*Reference link to abbreviations/terms post*
Before I begin, just wanted to update that there have now been 8 people approved in CSC with September NOA1 dates. I keep telling myself that Ben and I's NOA2 is already on its way :)
Anyways, this blog post will detail the interview step. Some of this stuff can be applied to other consulates while some things are specific to Montreal.
After the case is complete at NVC, the documents are mailed off to the consulate where the interview will take place. In my case, the only consulate in all of Canada that does IR-1/CR-1 visas is Montreal. Because Montreal is the only consulate that does spousal visas, there is an incredible backlog for getting an interview date. Average times between case complete and interview date for other consulates is a month or two. At Montreal, it's about 5 months. It's one of the longer waiting times at a consulate. I think the only other consulate that is longer is Ghana which can take up to a year! Currently, people with December interview dates had case completes at NVC in July. I am really hoping that the backlog at Montreal is improved by the time I get to that stage. Even one less month would be great. I'd really like to be back in the USA by our one year anniversary, but because of Montreal's backlog, it's going to be cutting it close, and that's if we get our NOA2 this month and be out of NVC by the end of January.
A month or so before the interview date, a letter is sent out assigning the date for the interview and information on what to bring, along with information on the medical that needs to be done.
The things that MUST be brought: interview letter (you won't be allowed into the consulate without this), passport (need to hand over if approved for them to attach the visa to), two passport pictures, and medical report.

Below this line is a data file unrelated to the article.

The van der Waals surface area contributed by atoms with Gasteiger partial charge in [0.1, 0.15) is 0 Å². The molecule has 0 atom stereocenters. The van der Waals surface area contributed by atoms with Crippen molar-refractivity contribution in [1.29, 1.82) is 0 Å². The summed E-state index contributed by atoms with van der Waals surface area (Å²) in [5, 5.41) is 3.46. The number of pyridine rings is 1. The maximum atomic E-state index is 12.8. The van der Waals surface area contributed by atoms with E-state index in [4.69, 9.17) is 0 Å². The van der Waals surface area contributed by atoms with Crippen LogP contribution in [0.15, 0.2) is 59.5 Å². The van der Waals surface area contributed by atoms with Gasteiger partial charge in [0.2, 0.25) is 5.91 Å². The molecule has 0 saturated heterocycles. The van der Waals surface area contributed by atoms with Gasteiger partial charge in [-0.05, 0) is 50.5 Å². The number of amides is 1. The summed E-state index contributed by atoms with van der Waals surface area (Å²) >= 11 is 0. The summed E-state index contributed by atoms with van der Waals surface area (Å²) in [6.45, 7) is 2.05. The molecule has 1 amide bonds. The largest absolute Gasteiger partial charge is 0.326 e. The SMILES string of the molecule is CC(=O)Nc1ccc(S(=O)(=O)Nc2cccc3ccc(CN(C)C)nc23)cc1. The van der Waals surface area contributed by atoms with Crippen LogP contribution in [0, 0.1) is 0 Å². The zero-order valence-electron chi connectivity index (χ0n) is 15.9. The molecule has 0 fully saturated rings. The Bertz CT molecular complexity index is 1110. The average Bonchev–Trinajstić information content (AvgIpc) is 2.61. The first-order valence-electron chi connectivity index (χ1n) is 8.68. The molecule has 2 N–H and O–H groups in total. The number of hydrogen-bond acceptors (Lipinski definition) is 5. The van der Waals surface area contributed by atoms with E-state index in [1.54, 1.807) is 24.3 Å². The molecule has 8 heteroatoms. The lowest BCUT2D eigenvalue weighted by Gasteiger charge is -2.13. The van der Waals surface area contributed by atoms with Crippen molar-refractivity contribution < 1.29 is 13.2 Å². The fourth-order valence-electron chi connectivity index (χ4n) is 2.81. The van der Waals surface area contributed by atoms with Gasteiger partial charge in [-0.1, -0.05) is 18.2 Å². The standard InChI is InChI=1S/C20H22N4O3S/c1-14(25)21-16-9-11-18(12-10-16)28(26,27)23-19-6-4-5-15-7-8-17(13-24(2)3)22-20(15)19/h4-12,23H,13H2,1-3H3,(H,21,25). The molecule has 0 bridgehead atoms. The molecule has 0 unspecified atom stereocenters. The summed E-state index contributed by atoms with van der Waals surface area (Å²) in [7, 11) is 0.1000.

The things that are highly SUGGESTED to bring: complete copy of I-130 package, complete copy of I-864 package, complete copy of DS-230 package, and evidence of bona fide relationship that has been compiled since the submission of the I-130 (or even before if not given at that time).
Also, since I'll most likely have my interview next spring or after, I'm going to need to bring Ben's 2010 tax information since it might not be filed at the time of our I-864 submission.
Another note, if we do electronic processing, we MUST bring in our original copies of the I-864 and DS-230 forms and the original (plus a photocopy) of my birth certificate, police record, and marriage certificate. The photocopies of the civil documents will be handed over so they can have on file. I also believe they take the original forms with our signatures for their files as well.
Most people (from what I've read on VJ) arrive at the consulate between 6am and 7am as they open their doors early (I believe at 7:30am) and are first come, first serve. Even though people are assigned specific times for their interview, it's not the actual time you'll have your interview. Unless they change this in the future, that's how it is at Montreal. If there aren't any major problems, then one could be out of the consulate in a few hours. The actual interview isn't very long in most cases. The bulk of the time is mostly waiting to be called to various windows.
In the past at Montreal, the method of getting the passport and visa back to the beneficiary is by using an ExpressPost envelope. Now there's a new method in Montreal that has recently taken place. You sign up online for a DHL location closest to you and once ready, the passport/visa will be sent to the chosen DHL location and is then picked up by the beneficiary. The pro for this new method is that it is much faster than the previous one, but the downside is that it's not delivered to one's door. One has to go to the DHL location and pick it up themselves. For many, this might be a two hour drive. If I'm still in Quebec at the time of my interview, it will only be about a 40 minute drive.
This is by far, the step I am most afraid of. The interview determines whether or not I get a visa, so a lot rests on this one day, those few hours at the consulate. This will probably be, for the rest of my life, the most important interview ever. Hoping to get approved!